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PHOTO ESSAY
Year : 2022  |  Volume : 2  |  Issue : 1  |  Page : 257-258

Accelerated photoactivated chromophore for infectious keratitis-collagen cross-linking in deep mycotic keratitis


Department of Ophthalmology, Post Graduate Institute of Medical Education and Research, Chandigarh, India

Date of Submission10-Jul-2021
Date of Acceptance01-Sep-2021
Date of Web Publication07-Jan-2022

Correspondence Address:
Dr. Jagat Ram
Advanced Eye Centre, Sector 12, Post Graduate Institute of Medical Education and Research, Chandigarh - 160 012
India
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Source of Support: None, Conflict of Interest: None


DOI: 10.4103/ijo.IJO_998_21

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  Abstract 


Keywords: Accelerated PACK-CXL, PACK-CXL in fungal keratitis, PACK-CXL in fungal ulcer


How to cite this article:
Khurana S, Gupta PC, Gupta A, Sharma S, Ram J. Accelerated photoactivated chromophore for infectious keratitis-collagen cross-linking in deep mycotic keratitis. Indian J Ophthalmol Case Rep 2022;2:257-8

How to cite this URL:
Khurana S, Gupta PC, Gupta A, Sharma S, Ram J. Accelerated photoactivated chromophore for infectious keratitis-collagen cross-linking in deep mycotic keratitis. Indian J Ophthalmol Case Rep [serial online] 2022 [cited 2022 Jan 16];2:257-8. Available from: https://www.ijoreports.in/text.asp?2022/2/1/257/334998



A 40-year-old diabetic farmer presented with a 1-month history of decreased vision in the right eye after the fall of a foreign body while working in the field. Slit-lamp examination revealed a dry-looking, full-thickness corneal ulcer with feathery margins, measuring 6 × 6 mm, and a fixed, convex hypopyon of 2 mm, suggestive of fungal ulcer. Though the initial corneal scrapings were negative, the patient was started on maximal anti-fungal medications: systemic itraconazole with topical natamycin 5% and voriconazole 1%. After 2 weeks, the epithelial defect had decreased, but the hypopyon remained the same [Figure 1]a. Rescrapings at this visit were diagnostic of septate hyphae [Figure 1]b. “Targeted” antifungal therapy was given in the form of repeated intracameral amphotericin B (10 Ug/0.1 ml) over the next 3 weeks, without any significant response in the hypopyon [Figure 1]c. The eye was then subjected to “accelerated” eccentric photoactivated chromophore for infectious keratitis-collagen cross-linking (PACK-CXL). Under topical anesthesia, after localized epithelial debridement, the cornea was loaded with 0.1% isotonic riboflavin without dextran (Peshke M, Peschke Trade GmbH, Huenenberg, Switzerland) for 30 min and then irradiated for 10 min by UV-A light at 9 mW/cm2. After a week, the ulcer had healed completely [Figure 1]d, and the treatment was stopped after 2 weeks.
Figure 1: (a) Full-thickness corneal infiltrates, with a fixed hypopyon, 10 days after maximal anti-fungal medications. (b) Septate hyphae on 10% potassium hydroxide mount. (c) Persistence of hypopyon and corneal infiltrates after 5 weeks of presentation. (d) Healed corneal ulcer with resolution of hypopyon a week after PACK-CXL

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  Discussion Top


Activation of riboflavin by UV-A radiation in PACK-CXL produces free radicals, which helps in the formation of covalent bonds between the collagen fibrils, leading to increased resistance to collagenases; contributing as the primary mechanism of PACK-CXL. It also inhibits pathogen replication and reduces inflammatory cells.[1] Though the role of PACK-CXL in bacterial keratitis is well-known, its role in fungal keratitis has been controversial. As fungi are known to penetrate the anterior chamber, the effect of PACK-CXL in deep keratitis, involving the anterior chamber, is unknown.[2],[3] Our patient's fungal keratitis, especially hypopyon, was refractory to oral, topical, and intracameral antifungals; accelerated PACK-CXL helped in the complete healing of the severe fungal ulcer and resolution of hypopyon in just a week. Though Dresden protocol has been preferred in most studies for infectious keratitis, accelerated PACK-CXL has also been shown to be successful.[4] We believe PACK-CXL can help as an adjuvant treatment to accelerate healing in nonresponding, deep fungal ulcers with hypopyon.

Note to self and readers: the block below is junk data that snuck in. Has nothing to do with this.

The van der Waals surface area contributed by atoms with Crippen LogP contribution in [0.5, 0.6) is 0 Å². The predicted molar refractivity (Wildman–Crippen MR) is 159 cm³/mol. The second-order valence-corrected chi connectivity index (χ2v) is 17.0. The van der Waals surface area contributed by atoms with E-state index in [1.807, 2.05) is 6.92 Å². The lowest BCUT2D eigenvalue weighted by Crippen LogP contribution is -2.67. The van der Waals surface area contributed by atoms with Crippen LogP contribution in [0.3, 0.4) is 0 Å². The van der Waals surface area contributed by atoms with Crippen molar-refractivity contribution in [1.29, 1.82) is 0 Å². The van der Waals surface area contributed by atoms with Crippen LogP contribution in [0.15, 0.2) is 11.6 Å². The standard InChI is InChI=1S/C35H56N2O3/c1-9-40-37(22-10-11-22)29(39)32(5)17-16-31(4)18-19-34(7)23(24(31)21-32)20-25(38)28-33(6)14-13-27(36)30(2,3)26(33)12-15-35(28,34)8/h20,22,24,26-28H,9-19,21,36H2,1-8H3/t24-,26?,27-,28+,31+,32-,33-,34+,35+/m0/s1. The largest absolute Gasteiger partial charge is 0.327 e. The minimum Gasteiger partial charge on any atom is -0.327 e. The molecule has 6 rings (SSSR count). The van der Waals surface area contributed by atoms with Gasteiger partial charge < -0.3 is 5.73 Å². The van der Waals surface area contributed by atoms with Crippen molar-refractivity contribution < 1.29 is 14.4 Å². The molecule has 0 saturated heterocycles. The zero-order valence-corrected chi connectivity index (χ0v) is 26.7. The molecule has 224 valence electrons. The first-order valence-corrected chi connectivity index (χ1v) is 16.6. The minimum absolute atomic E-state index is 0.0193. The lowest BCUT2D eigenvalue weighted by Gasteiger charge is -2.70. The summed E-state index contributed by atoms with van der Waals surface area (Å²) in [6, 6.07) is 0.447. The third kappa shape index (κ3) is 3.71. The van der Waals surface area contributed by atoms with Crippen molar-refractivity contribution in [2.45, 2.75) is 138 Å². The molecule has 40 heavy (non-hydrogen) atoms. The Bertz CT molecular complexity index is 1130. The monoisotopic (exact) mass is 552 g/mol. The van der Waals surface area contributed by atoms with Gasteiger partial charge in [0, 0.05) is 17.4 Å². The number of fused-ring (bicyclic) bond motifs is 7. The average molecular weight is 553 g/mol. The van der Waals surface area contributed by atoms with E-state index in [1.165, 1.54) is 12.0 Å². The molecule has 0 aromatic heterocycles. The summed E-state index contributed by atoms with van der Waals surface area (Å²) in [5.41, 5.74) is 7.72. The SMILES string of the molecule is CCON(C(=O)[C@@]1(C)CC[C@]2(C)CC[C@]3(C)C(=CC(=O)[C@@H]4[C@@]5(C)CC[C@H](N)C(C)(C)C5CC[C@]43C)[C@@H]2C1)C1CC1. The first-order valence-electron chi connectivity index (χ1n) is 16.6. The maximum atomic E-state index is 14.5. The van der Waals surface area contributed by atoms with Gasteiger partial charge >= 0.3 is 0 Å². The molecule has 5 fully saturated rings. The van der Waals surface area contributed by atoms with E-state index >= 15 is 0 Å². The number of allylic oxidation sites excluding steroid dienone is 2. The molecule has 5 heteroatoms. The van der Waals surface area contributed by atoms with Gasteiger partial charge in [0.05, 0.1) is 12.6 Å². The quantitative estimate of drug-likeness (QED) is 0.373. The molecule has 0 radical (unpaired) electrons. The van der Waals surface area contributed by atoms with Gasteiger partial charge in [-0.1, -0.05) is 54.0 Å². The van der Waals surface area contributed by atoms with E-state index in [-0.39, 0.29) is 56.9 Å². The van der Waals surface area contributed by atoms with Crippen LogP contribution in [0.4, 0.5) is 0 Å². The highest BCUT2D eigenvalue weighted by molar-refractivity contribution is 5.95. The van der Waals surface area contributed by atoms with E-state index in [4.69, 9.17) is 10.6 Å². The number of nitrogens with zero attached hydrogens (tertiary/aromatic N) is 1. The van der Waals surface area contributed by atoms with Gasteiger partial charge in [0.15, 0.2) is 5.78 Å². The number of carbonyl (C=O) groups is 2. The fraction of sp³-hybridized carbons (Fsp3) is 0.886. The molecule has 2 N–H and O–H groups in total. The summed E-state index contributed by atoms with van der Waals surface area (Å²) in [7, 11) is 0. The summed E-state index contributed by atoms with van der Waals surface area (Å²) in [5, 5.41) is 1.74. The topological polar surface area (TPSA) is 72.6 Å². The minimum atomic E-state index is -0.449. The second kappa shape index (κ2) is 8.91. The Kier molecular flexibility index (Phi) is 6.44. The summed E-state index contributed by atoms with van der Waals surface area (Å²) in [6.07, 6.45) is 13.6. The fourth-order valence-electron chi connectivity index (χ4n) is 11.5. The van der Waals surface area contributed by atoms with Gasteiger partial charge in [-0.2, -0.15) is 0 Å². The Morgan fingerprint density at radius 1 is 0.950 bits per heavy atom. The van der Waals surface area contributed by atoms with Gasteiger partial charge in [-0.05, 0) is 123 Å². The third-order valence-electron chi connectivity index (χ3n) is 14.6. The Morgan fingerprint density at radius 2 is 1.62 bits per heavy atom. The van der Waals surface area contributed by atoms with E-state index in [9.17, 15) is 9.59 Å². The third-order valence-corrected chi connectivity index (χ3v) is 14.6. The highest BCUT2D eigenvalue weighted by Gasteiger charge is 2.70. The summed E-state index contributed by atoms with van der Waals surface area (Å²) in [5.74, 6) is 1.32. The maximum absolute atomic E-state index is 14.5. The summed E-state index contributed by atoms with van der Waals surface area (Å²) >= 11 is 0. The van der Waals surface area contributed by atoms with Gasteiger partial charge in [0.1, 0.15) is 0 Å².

Declaration of patient consent

The authors certify that they have obtained all appropriate patient consent forms. In the form the patient(s) has/have given his/her/their consent for his/her/their images and other clinical information to be reported in the journal. The patients understand that their names and initials will not be published and due efforts will be made to conceal their identity, but anonymity cannot be guaranteed.

Financial support and sponsorship

Nil.

Conflicts of interest

There are no conflicts of interest.



 
  References Top

1.
Spoerl E, Wollensak G, Seiler T. Increased resistance of crosslinked cornea against enzymatic digestion. Curr Eye Res 2004;29:35-40.  Back to cited text no. 1
    
2.
Alio JL, Abbouda A, Valle DD, Del Castillo JMB, Fernandez JAG. Corneal cross linking and infectious keratitis: A systematic review with a meta-analysis of reported cases. J Ophthalmic Inflamm Infect 2013;3:47.  Back to cited text no. 2
    
3.
Uddaraju M, Mascarenhas J, Das MR, Radhakrishnan N, Keenan JD, Prajna L, et al. Corneal cross-linking as an adjuvant therapy in the management of recalcitrant deep stromal fungal keratitis: A randomized trial. Am J Ophthalmol 2015;160:131-4.e5.  Back to cited text no. 3
    
4.
Tabibian D, Richoz O, Riat A, Schrenzel J, Hafezi F. Accelerated photoactivated chromophore for keratitis-corneal collagen cross-linking as a first-line and sole treatment in early fungal keratitis. J Refract Surg Thorofare NJ 1995. 2014;30:855-7.  Back to cited text no. 4
    


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